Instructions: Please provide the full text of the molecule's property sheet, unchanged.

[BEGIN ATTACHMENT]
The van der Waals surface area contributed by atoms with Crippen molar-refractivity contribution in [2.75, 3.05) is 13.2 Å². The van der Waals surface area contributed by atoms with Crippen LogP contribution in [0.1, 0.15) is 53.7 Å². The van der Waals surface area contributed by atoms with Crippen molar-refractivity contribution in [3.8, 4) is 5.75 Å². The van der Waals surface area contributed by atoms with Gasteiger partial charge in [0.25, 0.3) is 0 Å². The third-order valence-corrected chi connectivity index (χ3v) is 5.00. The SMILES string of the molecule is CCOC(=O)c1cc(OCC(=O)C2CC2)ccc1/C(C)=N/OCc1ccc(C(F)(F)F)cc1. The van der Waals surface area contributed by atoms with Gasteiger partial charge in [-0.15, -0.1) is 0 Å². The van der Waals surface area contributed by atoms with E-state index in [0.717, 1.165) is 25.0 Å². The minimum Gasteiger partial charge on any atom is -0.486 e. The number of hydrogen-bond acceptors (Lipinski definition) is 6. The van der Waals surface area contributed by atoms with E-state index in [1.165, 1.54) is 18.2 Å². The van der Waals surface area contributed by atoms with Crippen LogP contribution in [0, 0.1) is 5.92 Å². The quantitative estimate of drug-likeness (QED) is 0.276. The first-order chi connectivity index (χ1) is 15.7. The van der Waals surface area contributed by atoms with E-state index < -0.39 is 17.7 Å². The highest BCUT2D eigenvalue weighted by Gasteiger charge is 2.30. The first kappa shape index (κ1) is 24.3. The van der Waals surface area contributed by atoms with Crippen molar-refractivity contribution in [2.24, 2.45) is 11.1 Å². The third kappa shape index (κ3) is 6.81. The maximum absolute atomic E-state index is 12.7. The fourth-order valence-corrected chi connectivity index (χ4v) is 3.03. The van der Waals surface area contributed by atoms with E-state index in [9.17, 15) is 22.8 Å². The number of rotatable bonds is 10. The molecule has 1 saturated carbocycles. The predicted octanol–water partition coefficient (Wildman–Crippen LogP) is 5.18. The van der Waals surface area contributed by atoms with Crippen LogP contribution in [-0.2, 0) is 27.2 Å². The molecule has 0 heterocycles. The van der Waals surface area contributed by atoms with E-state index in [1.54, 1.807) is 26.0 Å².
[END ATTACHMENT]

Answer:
The van der Waals surface area contributed by atoms with Crippen molar-refractivity contribution in [2.75, 3.05) is 13.2 Å². The van der Waals surface area contributed by atoms with Crippen LogP contribution in [0.1, 0.15) is 53.7 Å². The van der Waals surface area contributed by atoms with Crippen molar-refractivity contribution in [3.8, 4) is 5.75 Å². The van der Waals surface area contributed by atoms with Gasteiger partial charge in [0.25, 0.3) is 0 Å². The third-order valence-corrected chi connectivity index (χ3v) is 5.00. The SMILES string of the molecule is CCOC(=O)c1cc(OCC(=O)C2CC2)ccc1/C(C)=N/OCc1ccc(C(F)(F)F)cc1. The van der Waals surface area contributed by atoms with Gasteiger partial charge in [-0.15, -0.1) is 0 Å². The van der Waals surface area contributed by atoms with E-state index in [0.717, 1.165) is 25.0 Å². The minimum Gasteiger partial charge on any atom is -0.486 e. The number of hydrogen-bond acceptors (Lipinski definition) is 6. The van der Waals surface area contributed by atoms with E-state index in [1.165, 1.54) is 18.2 Å². The van der Waals surface area contributed by atoms with Crippen LogP contribution in [0, 0.1) is 5.92 Å². The quantitative estimate of drug-likeness (QED) is 0.276. The first-order chi connectivity index (χ1) is 15.7. The van der Waals surface area contributed by atoms with E-state index < -0.39 is 17.7 Å². The highest BCUT2D eigenvalue weighted by Gasteiger charge is 2.30. The first kappa shape index (κ1) is 24.3. The van der Waals surface area contributed by atoms with Crippen molar-refractivity contribution in [2.24, 2.45) is 11.1 Å². The third kappa shape index (κ3) is 6.81. The maximum absolute atomic E-state index is 12.7. The fourth-order valence-corrected chi connectivity index (χ4v) is 3.03. The van der Waals surface area contributed by atoms with E-state index in [9.17, 15) is 22.8 Å². The number of rotatable bonds is 10. The molecule has 1 saturated carbocycles. The predicted octanol–water partition coefficient (Wildman–Crippen LogP) is 5.18. The van der Waals surface area contributed by atoms with Crippen LogP contribution in [-0.2, 0) is 27.2 Å². The molecule has 0 heterocycles. The van der Waals surface area contributed by atoms with E-state index in [1.54, 1.807) is 26.0 Å².